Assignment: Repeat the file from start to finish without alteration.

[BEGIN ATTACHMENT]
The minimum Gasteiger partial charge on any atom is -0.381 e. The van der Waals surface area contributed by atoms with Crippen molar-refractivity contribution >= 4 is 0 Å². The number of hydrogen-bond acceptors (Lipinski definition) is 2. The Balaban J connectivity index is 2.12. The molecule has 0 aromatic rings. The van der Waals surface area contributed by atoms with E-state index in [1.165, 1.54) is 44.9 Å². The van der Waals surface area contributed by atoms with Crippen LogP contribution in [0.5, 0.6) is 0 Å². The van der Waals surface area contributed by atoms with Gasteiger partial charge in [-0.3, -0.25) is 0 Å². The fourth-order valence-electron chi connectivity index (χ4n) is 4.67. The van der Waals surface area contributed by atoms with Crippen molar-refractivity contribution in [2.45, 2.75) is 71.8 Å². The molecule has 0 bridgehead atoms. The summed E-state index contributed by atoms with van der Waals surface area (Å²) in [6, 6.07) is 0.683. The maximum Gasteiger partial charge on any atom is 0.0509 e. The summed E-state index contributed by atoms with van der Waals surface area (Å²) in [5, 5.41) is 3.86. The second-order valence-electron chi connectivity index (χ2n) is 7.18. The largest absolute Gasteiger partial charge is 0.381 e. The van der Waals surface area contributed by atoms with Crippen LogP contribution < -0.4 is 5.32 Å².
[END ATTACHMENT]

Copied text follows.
The minimum Gasteiger partial charge on any atom is -0.381 e. The van der Waals surface area contributed by atoms with Crippen molar-refractivity contribution >= 4 is 0 Å². The number of hydrogen-bond acceptors (Lipinski definition) is 2. The Balaban J connectivity index is 2.12. The molecule has 0 aromatic rings. The van der Waals surface area contributed by atoms with E-state index in [1.165, 1.54) is 44.9 Å². The van der Waals surface area contributed by atoms with Crippen LogP contribution in [0.5, 0.6) is 0 Å². The van der Waals surface area contributed by atoms with Gasteiger partial charge in [-0.3, -0.25) is 0 Å². The fourth-order valence-electron chi connectivity index (χ4n) is 4.67. The van der Waals surface area contributed by atoms with Crippen molar-refractivity contribution in [2.45, 2.75) is 71.8 Å². The molecule has 0 bridgehead atoms. The summed E-state index contributed by atoms with van der Waals surface area (Å²) in [6, 6.07) is 0.683. The maximum Gasteiger partial charge on any atom is 0.0509 e. The summed E-state index contributed by atoms with van der Waals surface area (Å²) in [5, 5.41) is 3.86. The second-order valence-electron chi connectivity index (χ2n) is 7.18. The largest absolute Gasteiger partial charge is 0.381 e. The van der Waals surface area contributed by atoms with Crippen LogP contribution < -0.4 is 5.32 Å².